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But every time coming and going into the hotel, every worker on duty always gave a pleasant and kind greeting and the really nice extra touch was that cold sandwiches were delivered to the room shortly after checking in. I had requested a little something since my flight got in so late and most eateries would be closed. I wasn’t sure if this email request would be remembered and fulfilled but it was.

The room

I ended up booking an exclusive room which was the next grade above the standard one.  The room was adequate but both the bed portion  and the bathroom could stand some updating;  the furnishings and  overall look appeared old and worn. But WiFi was free, there was a small fridge that I kept bottles of water in (it’s advised against drinking the water in Turkey, even for brushing your teeth, but the staff was always amenable with my requests for more bottles and never charged extra either) and most importantly, there was air-conditioning which I feel is an absolute must during the warmer weather in Istanbul.

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The room overlooked Küçük Ayasofya but as Sultanahmet can be very dead at night once the famous historic attractions are closed and the mass big bus groups have departed, noise was never an issue. Even the call to prayer, which sounds five times a day, never really bothered me or woke me up in a jarring fashion.

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Food options

There is a restaurant on-site. In the warmer weather it seems the restaurant operates on the terrace and in the colder months in a space right off of the lobby/check-in area. Many buildings in Istanbul have beautiful terraces and the one at the Eresin Crown is no exception. It offered the most magnificent views of the Marmara Sea and the Blue Mosque.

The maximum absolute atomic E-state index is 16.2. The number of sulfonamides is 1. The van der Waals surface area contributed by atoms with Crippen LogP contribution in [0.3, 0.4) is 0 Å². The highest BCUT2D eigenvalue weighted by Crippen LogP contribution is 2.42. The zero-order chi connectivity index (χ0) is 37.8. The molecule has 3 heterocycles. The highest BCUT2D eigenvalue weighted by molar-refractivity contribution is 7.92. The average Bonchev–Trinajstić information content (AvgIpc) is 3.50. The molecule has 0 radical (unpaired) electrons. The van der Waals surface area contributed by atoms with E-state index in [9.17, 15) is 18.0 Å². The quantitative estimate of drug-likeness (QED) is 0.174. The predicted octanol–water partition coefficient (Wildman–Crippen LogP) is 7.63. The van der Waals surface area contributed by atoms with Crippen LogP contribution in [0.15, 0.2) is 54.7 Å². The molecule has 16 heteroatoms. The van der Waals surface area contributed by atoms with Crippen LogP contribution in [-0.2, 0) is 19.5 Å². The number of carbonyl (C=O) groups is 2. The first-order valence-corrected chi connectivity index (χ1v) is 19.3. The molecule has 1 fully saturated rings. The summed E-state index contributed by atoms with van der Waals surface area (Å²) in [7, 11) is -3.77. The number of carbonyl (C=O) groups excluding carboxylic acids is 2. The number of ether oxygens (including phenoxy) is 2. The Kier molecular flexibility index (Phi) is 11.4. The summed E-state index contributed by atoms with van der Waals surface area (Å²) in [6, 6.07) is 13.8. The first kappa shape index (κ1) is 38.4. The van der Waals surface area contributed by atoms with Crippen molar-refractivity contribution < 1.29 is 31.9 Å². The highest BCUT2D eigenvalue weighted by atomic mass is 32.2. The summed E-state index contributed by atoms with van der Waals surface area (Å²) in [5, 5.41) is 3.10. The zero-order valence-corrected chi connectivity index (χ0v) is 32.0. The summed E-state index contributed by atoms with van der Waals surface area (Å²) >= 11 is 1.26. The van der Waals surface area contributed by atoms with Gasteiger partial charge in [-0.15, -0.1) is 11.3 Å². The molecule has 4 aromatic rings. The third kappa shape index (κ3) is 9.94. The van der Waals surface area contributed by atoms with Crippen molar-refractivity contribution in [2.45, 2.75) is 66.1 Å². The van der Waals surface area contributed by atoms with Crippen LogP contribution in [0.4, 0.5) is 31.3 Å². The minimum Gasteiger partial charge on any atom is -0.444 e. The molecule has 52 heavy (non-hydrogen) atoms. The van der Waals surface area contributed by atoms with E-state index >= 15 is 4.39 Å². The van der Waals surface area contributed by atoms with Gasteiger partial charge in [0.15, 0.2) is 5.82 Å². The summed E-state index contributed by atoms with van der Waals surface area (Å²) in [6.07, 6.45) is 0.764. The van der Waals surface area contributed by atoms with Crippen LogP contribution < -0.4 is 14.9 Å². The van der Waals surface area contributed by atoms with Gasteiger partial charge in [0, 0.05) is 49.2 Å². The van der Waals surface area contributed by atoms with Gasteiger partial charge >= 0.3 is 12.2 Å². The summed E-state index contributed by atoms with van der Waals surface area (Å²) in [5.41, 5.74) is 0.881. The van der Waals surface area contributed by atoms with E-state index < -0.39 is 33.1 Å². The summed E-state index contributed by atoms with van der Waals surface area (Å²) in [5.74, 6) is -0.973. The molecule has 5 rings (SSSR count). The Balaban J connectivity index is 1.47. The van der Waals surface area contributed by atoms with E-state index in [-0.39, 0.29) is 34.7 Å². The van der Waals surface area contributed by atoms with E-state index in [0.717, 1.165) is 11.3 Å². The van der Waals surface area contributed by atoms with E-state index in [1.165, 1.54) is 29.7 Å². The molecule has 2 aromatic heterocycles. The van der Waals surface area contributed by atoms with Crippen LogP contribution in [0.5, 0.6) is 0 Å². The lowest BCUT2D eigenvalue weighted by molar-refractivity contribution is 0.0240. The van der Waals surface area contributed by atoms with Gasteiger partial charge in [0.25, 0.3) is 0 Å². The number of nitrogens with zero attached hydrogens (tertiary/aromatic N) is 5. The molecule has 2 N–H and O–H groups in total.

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The restaurant menu isn’t the most extensive but it offers a variety of both Turkish and more Western/continental fare. Being my first (true) night in Turkey, I went with ordering manti (Turkish-style ravioli) and lots of Turkish çay. And a surprisingly delicious chocolate molten lava cake, which naturally was the perfect complement to my çay.

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I never ate breakfast there so I can’t comment on that.

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Transfers

Since my flight got in so late, I ended up booking transfers directly through the hotel which they then arranged. It was steep (for Turkish prices) at 120 euros but worth it, all things considered. For my Cappadocia flight which was in the late morning, I just booked a transfer through a company I had found online at a fraction of the cost.

Overall thoughts

Although tourism has somewhat rebounded since the devastating barrage of terrorist attacks in 2016, you can tell the industry is not what it used to be. Although the Eresin Crown is a boutique hotel and on the smaller side, I saw very few other guests while I was there, which you don’t necessarily expect from a hotel that’s located right in a major tourist area. Obviously I won’t  complain about that since the alternative of having noisy and rude guests is something I never want;  it was just an odd experience.

All in all, my stay at the Eresin Crown was a positive one at a reasonable rate (it was 144 euros a night for the exclusive room) with the helpful and kind staff definitely being one of the best parts.